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We moved my mother into assisted living after her having a stroke that left her physically ok - but aphasic. When in rehab she loved everybody - now she hates everyone - mostly me - refuses to eat or take her meds. She has a bladder infection too. My daughter finally got her to eat a little and I got her meds - but she was flying around the facility yelling at everyone and knocking things down. There really has not been any direction for us to take and we are frustrated.

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I will check online - no dr on site...she goes Monday to dr
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I am not here to compete, nor tell my mothers doctor, is there a doctor on this site because not only did it clear Moms UTI up but staying on it daily has prevented more. Look it up online, try the mayo clinic if you want, I am trying to help people not hurt anyone. http://www.mayoclinic.com/health/urinary-tract-infection/DS00286/DSECTION=treatments-and-drugs
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I went to see her today - and I am only using my phone to read these - but going to try to answer some - my mother is 78 - and has never really taken very good cate of herself - I brought my son (almost 30) thinking she would be happy to see him - I think that the UTi is cleared - and it is just my regular mother there - with the aphasie and confusion and short term memory loss. At times she seems totally with it - but then mad at me and starting to get pretty pissed off. Accusing me of spending her money and that everyone in the facility is nuts ( although they talk very similar to her) . She will only eat in her room and refuses to work with PT or Speech Therapy - and just won't listen to me. I keep trying to explain if she works with them - she can improve and them maybe with assistance go home - she doesn't seem to have a grasp on that. So realistically - my mother is "there" about 5 minutes of each hour.
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I was lucky, my mom wanted to go live at a nursing home in 2007. However, my grandmother through a fit at age 87. My grandmother kept getting ill and my father would have to take off of work to often. She then had a fire in the kitchen and we found .09 cents cans of Campbell's soup in her cabinets. This happened 40 years ago with my grandmother but the Campbell's soup cost about .40 cents a can then. She had had the can about 10 years so my father found her several assisted living homes and then nursing home where she lived to be three days from 100. However, I would go visit her in the nursing home and she was having the best time ever until we got there.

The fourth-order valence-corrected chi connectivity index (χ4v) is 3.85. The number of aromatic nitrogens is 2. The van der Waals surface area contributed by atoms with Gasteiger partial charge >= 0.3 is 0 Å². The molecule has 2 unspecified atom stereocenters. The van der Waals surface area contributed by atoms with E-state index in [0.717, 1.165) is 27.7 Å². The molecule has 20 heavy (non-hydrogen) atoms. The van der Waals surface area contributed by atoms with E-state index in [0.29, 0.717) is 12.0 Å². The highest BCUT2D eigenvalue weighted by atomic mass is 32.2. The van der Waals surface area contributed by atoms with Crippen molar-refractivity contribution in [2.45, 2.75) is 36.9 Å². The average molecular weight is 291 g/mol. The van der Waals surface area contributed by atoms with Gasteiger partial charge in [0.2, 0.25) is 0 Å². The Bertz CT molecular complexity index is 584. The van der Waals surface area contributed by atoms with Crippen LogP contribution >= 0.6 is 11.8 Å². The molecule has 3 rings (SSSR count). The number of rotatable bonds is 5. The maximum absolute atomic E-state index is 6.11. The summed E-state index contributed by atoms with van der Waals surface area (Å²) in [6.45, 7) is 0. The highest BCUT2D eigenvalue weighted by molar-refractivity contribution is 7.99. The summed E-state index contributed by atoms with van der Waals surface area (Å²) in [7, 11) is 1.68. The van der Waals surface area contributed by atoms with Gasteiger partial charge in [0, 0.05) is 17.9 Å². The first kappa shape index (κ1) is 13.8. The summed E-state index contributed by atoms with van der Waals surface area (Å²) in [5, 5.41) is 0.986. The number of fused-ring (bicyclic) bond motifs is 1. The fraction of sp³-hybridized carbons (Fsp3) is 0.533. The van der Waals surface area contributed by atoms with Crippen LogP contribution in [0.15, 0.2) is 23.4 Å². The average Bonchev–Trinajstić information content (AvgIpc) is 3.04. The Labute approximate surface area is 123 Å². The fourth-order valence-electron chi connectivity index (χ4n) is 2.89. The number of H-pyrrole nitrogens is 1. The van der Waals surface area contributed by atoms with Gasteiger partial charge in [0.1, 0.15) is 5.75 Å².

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Reverseroles: Amoxicillin 500 will have NO EFFECT on a UTI. Who IS this doctor?
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My Moms dr gave her bactrim for a UTI and it made her nuts! My neice who works in a NH told me they all get bactrim, so most doctors do prescribe it , and she said they complain al the time because they act crazy on it. I had moms dr change her to amoxicillin and now we stay on a preventative dosage daily. I guess it depends on the doctor.
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The appropriate treatment for a UTI is Cipro 500 X 3......not Bactrim. Not Cephalexin.
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As Darcy123 said, a UTI (or any other infection) can cause behavior like that. Hallucinations, delirium, aggressiveness & hostility. My 95 y/o mother has gotten absolutely bizarre when the infection has gone untreated for too long. For UTI make sure they also perform a culture -some bacteria do not produce nitrites and will not show up on the 'stick' test. May also need a blood panel. Good luck.
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I agree with Rackhem, Sad1daughter you don't need to explain your decision to ANYONE! And I agree with most of the other comments, definetly have a plan B ready. Strokes, UTI's, certain meds can cause a change in personality so it's hard to say what the cause is. After my Dad's stroke he was hitting his care givers, twisted a female nurses arm! I was horrified because never in my life had I known my Dad to be violent. Best wishes to you and take that snide remark with a grain of sand!
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UTI's and can cause mental status changes in older adults....be careful of the meds being rx'd as welll, I knew an older women who had adverse reaction to Bactrim, causing her to become delirious....Mom's expressive aphasia may be frustrating to her and this may be how she is letting you know something is very much wrong...
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How old is your mother? My mother had a massive stroke 25 years ago at age 68. She is 93 now and living in enhanced assists living; however, she lived independently, with family support, for 23 years. Her aphasia has been a long struggle for her, but in spite of it, she continues to make friends and has been happy because she has been encouraged to be independent. Also, a physician might consider medication for anxiety to reduce her stress. Look to her skills and not disabilities.